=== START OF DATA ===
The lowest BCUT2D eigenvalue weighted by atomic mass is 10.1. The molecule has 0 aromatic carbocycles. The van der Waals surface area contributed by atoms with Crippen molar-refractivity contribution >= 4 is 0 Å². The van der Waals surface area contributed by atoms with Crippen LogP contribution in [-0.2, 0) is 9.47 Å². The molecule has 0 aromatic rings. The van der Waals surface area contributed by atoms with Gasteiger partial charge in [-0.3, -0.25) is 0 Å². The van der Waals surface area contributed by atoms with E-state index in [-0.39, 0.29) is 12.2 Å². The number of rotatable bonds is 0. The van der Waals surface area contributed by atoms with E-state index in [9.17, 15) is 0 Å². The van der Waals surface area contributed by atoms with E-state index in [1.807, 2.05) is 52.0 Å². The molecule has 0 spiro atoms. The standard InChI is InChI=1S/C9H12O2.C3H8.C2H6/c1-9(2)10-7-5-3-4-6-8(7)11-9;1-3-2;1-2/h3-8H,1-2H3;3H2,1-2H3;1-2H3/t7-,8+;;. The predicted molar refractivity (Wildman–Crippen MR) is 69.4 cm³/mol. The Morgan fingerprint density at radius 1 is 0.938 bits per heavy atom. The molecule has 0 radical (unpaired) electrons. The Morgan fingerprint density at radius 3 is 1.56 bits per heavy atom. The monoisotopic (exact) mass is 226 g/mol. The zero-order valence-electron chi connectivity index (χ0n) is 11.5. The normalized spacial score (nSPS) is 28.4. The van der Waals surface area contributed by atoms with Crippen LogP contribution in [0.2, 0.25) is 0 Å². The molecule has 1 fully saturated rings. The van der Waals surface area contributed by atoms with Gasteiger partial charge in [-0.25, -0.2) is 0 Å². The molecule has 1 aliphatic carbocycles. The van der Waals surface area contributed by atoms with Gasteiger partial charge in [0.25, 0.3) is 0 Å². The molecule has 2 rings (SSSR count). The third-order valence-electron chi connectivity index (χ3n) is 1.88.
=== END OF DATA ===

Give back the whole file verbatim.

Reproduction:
The lowest BCUT2D eigenvalue weighted by atomic mass is 10.1. The molecule has 0 aromatic carbocycles. The van der Waals surface area contributed by atoms with Crippen molar-refractivity contribution >= 4 is 0 Å². The van der Waals surface area contributed by atoms with Crippen LogP contribution in [-0.2, 0) is 9.47 Å². The molecule has 0 aromatic rings. The van der Waals surface area contributed by atoms with Gasteiger partial charge in [-0.3, -0.25) is 0 Å². The van der Waals surface area contributed by atoms with E-state index in [-0.39, 0.29) is 12.2 Å². The number of rotatable bonds is 0. The van der Waals surface area contributed by atoms with E-state index in [9.17, 15) is 0 Å². The van der Waals surface area contributed by atoms with E-state index in [1.807, 2.05) is 52.0 Å². The molecule has 0 spiro atoms. The standard InChI is InChI=1S/C9H12O2.C3H8.C2H6/c1-9(2)10-7-5-3-4-6-8(7)11-9;1-3-2;1-2/h3-8H,1-2H3;3H2,1-2H3;1-2H3/t7-,8+;;. The predicted molar refractivity (Wildman–Crippen MR) is 69.4 cm³/mol. The Morgan fingerprint density at radius 1 is 0.938 bits per heavy atom. The molecule has 0 radical (unpaired) electrons. The Morgan fingerprint density at radius 3 is 1.56 bits per heavy atom. The monoisotopic (exact) mass is 226 g/mol. The zero-order valence-electron chi connectivity index (χ0n) is 11.5. The normalized spacial score (nSPS) is 28.4. The van der Waals surface area contributed by atoms with Crippen LogP contribution in [0.2, 0.25) is 0 Å². The molecule has 1 fully saturated rings. The van der Waals surface area contributed by atoms with Gasteiger partial charge in [-0.25, -0.2) is 0 Å². The molecule has 1 aliphatic carbocycles. The van der Waals surface area contributed by atoms with Gasteiger partial charge in [0.25, 0.3) is 0 Å². The molecule has 2 rings (SSSR count). The third-order valence-electron chi connectivity index (χ3n) is 1.88.